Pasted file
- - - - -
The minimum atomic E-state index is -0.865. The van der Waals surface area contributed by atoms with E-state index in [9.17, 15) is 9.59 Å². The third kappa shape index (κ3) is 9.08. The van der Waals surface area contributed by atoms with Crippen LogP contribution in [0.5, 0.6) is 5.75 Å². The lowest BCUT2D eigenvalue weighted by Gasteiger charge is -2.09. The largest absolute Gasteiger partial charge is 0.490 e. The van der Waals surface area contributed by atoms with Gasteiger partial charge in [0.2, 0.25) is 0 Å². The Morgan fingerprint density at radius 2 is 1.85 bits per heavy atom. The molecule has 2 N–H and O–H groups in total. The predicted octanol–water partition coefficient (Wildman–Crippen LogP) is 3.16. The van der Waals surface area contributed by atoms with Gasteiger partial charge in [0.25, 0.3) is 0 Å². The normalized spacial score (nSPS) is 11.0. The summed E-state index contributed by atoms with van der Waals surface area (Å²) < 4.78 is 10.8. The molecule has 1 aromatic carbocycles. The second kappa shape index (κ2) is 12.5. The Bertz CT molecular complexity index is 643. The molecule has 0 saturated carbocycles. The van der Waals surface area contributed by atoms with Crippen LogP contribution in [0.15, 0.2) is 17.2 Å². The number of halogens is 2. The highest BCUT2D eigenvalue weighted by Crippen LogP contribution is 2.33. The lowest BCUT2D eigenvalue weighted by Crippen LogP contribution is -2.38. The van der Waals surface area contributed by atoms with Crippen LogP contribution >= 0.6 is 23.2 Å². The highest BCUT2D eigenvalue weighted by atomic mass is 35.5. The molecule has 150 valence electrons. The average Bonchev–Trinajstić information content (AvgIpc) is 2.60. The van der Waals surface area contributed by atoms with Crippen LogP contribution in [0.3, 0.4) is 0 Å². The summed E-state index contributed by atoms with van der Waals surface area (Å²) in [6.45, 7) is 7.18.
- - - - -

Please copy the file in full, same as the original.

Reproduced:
The minimum atomic E-state index is -0.865. The van der Waals surface area contributed by atoms with E-state index in [9.17, 15) is 9.59 Å². The third kappa shape index (κ3) is 9.08. The van der Waals surface area contributed by atoms with Crippen LogP contribution in [0.5, 0.6) is 5.75 Å². The lowest BCUT2D eigenvalue weighted by Gasteiger charge is -2.09. The largest absolute Gasteiger partial charge is 0.490 e. The van der Waals surface area contributed by atoms with Gasteiger partial charge in [0.2, 0.25) is 0 Å². The Morgan fingerprint density at radius 2 is 1.85 bits per heavy atom. The molecule has 2 N–H and O–H groups in total. The predicted octanol–water partition coefficient (Wildman–Crippen LogP) is 3.16. The van der Waals surface area contributed by atoms with Gasteiger partial charge in [0.25, 0.3) is 0 Å². The normalized spacial score (nSPS) is 11.0. The summed E-state index contributed by atoms with van der Waals surface area (Å²) < 4.78 is 10.8. The molecule has 1 aromatic carbocycles. The second kappa shape index (κ2) is 12.5. The Bertz CT molecular complexity index is 643. The molecule has 0 saturated carbocycles. The van der Waals surface area contributed by atoms with Crippen LogP contribution in [0.15, 0.2) is 17.2 Å². The number of halogens is 2. The highest BCUT2D eigenvalue weighted by Crippen LogP contribution is 2.33. The lowest BCUT2D eigenvalue weighted by Crippen LogP contribution is -2.38. The van der Waals surface area contributed by atoms with Crippen LogP contribution >= 0.6 is 23.2 Å². The highest BCUT2D eigenvalue weighted by atomic mass is 35.5. The molecule has 150 valence electrons. The average Bonchev–Trinajstić information content (AvgIpc) is 2.60. The van der Waals surface area contributed by atoms with Crippen LogP contribution in [0.3, 0.4) is 0 Å². The summed E-state index contributed by atoms with van der Waals surface area (Å²) in [6.45, 7) is 7.18.